"No previous work so clearly and coherently examines the uniqueness of Cuba within the Caribbean and Hispanic American context. It is indispensable for understanding the development of society and economy in Cuba after 1762."--Franklin W. Knight, Leonard and Helen R. Stulman Professor of History, Johns Hopkins University
Sherry Johnson’s revisionist study contributes to a new understanding of colonial Cuban history in several ways. Most important, it challenges existing interpretations of Cuban history by advancing an alternative to the "sugar is forever” thesis. In doing so, Johnson provides answers to fundamental questions regarding Cuban identity in the 19th century.
Johnson advances a wealth of demographic data to document the contribution of the military, particularly military spending, to social, spatial, and economic change on the island long before sugar became the principal engine of its economy. She also shows how immigration had an impact on the elite and middling ranks, analyzes family life in the city, and explains how the consequences of reform resonated to the lowest ranks of Cuban society.
In addition, she establishes how the death of the Spanish monarch Charles III in 1788 brought a brutal purge of Cuban society and a new, detested captain-general to power in 1790. The political repercussions of this hated regime were felt well into the 19th century, she argues, in the genesis of a popular discourse against Spanish colonialism, sugar, and slavery.
Sherry Johnson is assistant professor of history and Cuban studies at Florida International University. She is the author of articles on Cuban and Florida history in such journals as Florida Historical Quarterly, Hispanic American Historical Review, Cuban Studies, and Colonial Latin American Historical Review.
No Sample Chapter Available
"contributes to a new understanding of colonial Cuban history by providing answers to fundamental questions regarding Cuban identity in the 19th century. It documents the military contribution to Cuban economy, the effects of immigration on society, and the causes of discourse against Spanish colonialism." - Hispanic Outlook
"this is a book of extraordinary importance, with abundant new and fresh interpretations of late eighteenth century Cuban history and offers several clues for further research… Without any doubt Johnson's work is a landmark in studies of Colonial Cuba, both for the relevance of the information that it provides and for the high quality of her interpretation and analysis of this important historic moment." - Caribbean Studies
"Every now and then a monograph emerges that requires readers to rethink long-accepted historical interpretations. Johnson's work on Cuba is one of these." - Choice
"Researched in the appropriate archives of Spain and Cuba and in various repositories in the United States, her book contains a wealth of new information about colonial Cuba during a period when the island experienced sweeping transformations following the defeat at Havana in the Seven Years' War." - Hispanic American Historical Review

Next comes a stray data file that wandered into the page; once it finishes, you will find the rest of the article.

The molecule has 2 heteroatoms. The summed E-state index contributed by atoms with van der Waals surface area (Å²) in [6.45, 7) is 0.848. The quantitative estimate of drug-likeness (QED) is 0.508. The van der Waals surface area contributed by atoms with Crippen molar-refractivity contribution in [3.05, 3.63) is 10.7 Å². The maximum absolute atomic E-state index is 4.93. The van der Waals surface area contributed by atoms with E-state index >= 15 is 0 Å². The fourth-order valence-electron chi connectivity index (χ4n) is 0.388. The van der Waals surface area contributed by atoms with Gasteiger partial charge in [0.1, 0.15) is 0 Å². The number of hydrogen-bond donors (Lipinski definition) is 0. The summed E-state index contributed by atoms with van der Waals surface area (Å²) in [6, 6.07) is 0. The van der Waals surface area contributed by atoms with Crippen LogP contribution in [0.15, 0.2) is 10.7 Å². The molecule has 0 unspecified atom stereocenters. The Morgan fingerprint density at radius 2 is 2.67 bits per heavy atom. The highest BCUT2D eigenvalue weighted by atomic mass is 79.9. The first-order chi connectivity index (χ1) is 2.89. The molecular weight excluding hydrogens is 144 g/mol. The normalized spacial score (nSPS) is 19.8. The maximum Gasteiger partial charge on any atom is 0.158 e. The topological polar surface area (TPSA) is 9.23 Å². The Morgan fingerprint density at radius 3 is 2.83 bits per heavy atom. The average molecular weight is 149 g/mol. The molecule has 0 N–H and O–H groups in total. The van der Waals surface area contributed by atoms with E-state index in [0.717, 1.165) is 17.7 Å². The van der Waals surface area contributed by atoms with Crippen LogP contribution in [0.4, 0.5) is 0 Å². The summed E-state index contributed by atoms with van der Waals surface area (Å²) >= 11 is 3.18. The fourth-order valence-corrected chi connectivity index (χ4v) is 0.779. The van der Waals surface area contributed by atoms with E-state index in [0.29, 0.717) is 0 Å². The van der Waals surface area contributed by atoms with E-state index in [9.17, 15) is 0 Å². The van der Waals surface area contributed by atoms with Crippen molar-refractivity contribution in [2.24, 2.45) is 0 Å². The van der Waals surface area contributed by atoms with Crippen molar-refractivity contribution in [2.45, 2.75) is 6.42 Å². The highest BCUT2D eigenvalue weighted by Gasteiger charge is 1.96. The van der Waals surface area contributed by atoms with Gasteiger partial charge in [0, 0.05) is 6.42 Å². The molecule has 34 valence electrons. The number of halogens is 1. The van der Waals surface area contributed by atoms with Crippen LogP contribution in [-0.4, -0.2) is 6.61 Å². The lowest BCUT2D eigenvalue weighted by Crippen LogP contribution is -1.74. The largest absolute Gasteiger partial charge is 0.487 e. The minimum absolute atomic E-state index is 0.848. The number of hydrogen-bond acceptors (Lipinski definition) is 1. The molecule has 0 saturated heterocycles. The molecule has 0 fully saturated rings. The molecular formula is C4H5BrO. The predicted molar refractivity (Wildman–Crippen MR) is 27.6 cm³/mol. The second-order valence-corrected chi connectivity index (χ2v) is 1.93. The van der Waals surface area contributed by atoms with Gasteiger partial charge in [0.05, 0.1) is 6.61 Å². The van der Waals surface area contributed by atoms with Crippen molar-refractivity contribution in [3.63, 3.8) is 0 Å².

--Hispanic American Historical Review
" Johnson has pointed out in sophisticated detail the effects of military reforms in helping to shape Cuban society in the late 18th century, and this is a very valuable addition to Cuban Historiography."
--Journal of Social History
"Will have an important and long-lasting contribution to the historiography because it reminds scholars that there was much more to colonial Cuba than sugar, slavery, and opposition to Spanish rule."
--Latin American Research Review
"Johnson does a remarkable job of mixing social, military, and economic histories into a seamless narrative that, while rich in detail, captivates the reader's attention."
--Florida Historical Quarterly
"The Social Transformation of Eighteenth-Century Cuba does more than just warn against the monocultural myopia of sugar and slavery; it also repositions Cuba within the broader context of Latin American colonial relations."
"By employing the methods of microhistory, Johnson reconstructs the diverse and complex lives of everyday colonial Cubans and in redressing the dominance of elite perspectives she also enriches our understanding of Cuba's colonial past by releasing it from the grasp of sugar and slavery."
--International Third World Studies Journal and Review
"Offers an interesting and important revision of our views of Cuba at a critical moment in its history."
"It will be essential reading for anybody interested in this vital conjuncture in Cuban history, while also offering rich comparisons for those interested in late colonial Spanish America and the history of its transition to independence."
--Journal of Latin American Studies
"The wealth of archival evidence and the interpretive synthesis she offers in this book will be an essential point of departure for all subsequent work on the subject."
--New West Indian Guide